Hideko the Bus Conductress (1941)

10 06 2008

Naruse’s first on-screen collaboration with the great Hideko Takamine comes during his so called “slump” period of the 1940s. In general, Japanese filmmakers seemed to struggle during this decade. Ozu managed to produce only five films. Mizoguchi’s output is greater but critically, is seen as less than stellar. It is surprising then that this Naruse film that came at the very start of the decade not only represents one of Japan’s best films from the 1940s, but also a stylistic transition for Naruse. It is here that we begin to see signs of the very accomplished technique that would define his most successful cinematic period – the 1950s.

A young female bus conductor by the name of Hideko, attempts to solve the bus company’s problems by providing on-going commentary to the patrons. She teams up with a co-worker, Mr. Sonoda, to help pitch the idea to the boss. He shows mild interest, but nothing noteworthy. Meanwhile, Hideko and Sonoda enlist the aid of a professional writer, Mr. Igawa. During a first-time “run-through” of the commentary, Sonoda comes dangerously close to hitting a little boy. As the gang surveys the scene, the bus begins to slip, which results in a minor injury for Hideko. It seems that the idea to help the company’s finances is doing the exact opposite, which will eventually lead to a not-so-happy resolution.

While this does show many signs of Naruse’s much more famous post-war aesthetic, it is also a bit more idiosyncratic than any of those films. Perhaps the presence of the bus is to blame, but this does evoke the same type of mood as Shimizu’s Arigato-san. Unfortunately, this does lack the hint of poetic tragedy that makes that film so fascinating but such depth might be a little too much to expect from a light comedy with a fifty minute running time. Besides, it is not as though this film ends on a particularly positive note, quite the opposite in fact. Still, there is very much an inconsequential feeling one gets while watching this film which may or may not play to Naruse’s advantage. This obviously can’t live up to the standards of later Naruse films, but I actually like it just as much as the much more critically approved 1930s period. It should go without saying that this, along with dozens of other Naruse films, should be given a proper DVD treatment. Outlook is not so good, though.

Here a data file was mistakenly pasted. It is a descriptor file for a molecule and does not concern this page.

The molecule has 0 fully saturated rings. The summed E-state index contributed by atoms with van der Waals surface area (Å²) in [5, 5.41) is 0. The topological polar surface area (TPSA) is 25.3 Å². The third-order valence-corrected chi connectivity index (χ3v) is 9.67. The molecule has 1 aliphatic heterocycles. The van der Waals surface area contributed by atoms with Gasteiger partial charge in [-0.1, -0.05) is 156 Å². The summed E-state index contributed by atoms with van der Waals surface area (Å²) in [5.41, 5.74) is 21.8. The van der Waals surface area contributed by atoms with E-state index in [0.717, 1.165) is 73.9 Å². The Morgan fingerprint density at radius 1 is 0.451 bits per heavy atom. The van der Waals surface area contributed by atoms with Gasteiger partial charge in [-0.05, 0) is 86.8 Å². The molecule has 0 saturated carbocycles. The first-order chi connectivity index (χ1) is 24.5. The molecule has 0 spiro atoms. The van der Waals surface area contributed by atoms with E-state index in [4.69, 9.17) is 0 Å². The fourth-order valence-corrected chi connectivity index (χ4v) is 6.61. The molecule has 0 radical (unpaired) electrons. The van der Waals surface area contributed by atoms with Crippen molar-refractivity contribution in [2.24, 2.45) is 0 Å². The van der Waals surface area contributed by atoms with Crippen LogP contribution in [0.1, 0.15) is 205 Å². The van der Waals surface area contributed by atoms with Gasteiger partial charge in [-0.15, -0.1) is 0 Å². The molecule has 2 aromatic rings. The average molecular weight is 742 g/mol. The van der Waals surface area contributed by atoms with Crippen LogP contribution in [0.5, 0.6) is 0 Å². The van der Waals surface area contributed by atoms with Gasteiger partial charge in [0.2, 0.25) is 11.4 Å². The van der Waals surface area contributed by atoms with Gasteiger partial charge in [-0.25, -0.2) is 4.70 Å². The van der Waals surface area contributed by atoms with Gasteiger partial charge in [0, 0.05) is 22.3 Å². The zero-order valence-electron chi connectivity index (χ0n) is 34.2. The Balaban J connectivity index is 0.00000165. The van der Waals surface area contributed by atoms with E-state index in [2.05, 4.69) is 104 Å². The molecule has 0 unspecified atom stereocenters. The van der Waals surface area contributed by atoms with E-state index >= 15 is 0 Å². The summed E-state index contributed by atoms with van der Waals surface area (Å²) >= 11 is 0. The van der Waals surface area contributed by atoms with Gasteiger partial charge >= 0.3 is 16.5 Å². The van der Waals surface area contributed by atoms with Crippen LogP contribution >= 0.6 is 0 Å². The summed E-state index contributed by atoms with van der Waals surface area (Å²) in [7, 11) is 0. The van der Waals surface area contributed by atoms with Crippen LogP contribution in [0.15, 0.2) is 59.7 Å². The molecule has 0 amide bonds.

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6 responses

10 06 2008
Daniel

Jake, how are you seeing some of these Naruse? I didn’t think this was available subtitled in English…

10 06 2008
Jake Savage

An e-buddy Glynford Hatfield sent me some old TV broadcasts and VHS copies. He also sent me the (currently unreleased) Shimizu films. His email is glynfordh@gmail.com

10 06 2008
Michael Kerpan

The subtitled version of Hideko is pretty painful to watch. I keep hoping for a better-looking version, even if it may be unsubbed. ;~}
I clearly prize the 30s films more than you do. Indeed, I consider Apart From You and Every Night Dreams two of Naruse’s greatest films — ever. And other 30s films (both silents and talkies) are almost as impressive. By 1933 (at least), Naruse had already demonstrated full cinematic mastery.

That said, Naruse clearly experienced no slump in the 40s (except in terms of winning prizes).

Not only is Hideko wonderful, so are the remarkable Traveling Actors and Song Lantern and (best of all, perhaps) Spring Awakens. And there are a number of other fascinating (if less “perfect”) films from that decade.

I think the light tone of the early part of the film was essential to Naruse’s pan to sandbag everyone at the end. Sort of like Abe’s setting up of characters (and audience) in the first few episodes of Haibane Renmei.

10 06 2008
Jake Savage

I still have yet to get around to Every Night Dreams. I watched half while half asleep a couple months back and I thought it was amazing. Unfortunately, I don’t have Apart From You. I suppose my appreciation of 30s Naruse is weakened by Wife! Be Like a Rose which is certainly a good movie but not as special, at least in my mind, as many other people make it out to be.

Is it possible that you could send me those other Naruse films from the 1940s? I’d give a lot to see them, even in the very fractured state that they are most likely in.

10 06 2008
Michael Kerpan

Most of the Toho films are in good shape — and were broadcast on Japanese TV during the centennial year. So — they look pretty good but have no subtitles. Alas, I never have tracked down some of the key films I saw (or missed) at the traveling retrospective.

10 06 2008
Stephen Russell

You’re a trooper for watching copies of this quality! I’d love to see this film, but it would be just too bad for me to handle, by the looks of it. I’d rather watch and enjoy the cinematography of a Naruse film that I’ve already seen than disrupt the first viewing of one I haven’t with a bootleg like this. I’ll hold out hope that at some point, we’ll have a nice looking copy. 🙂

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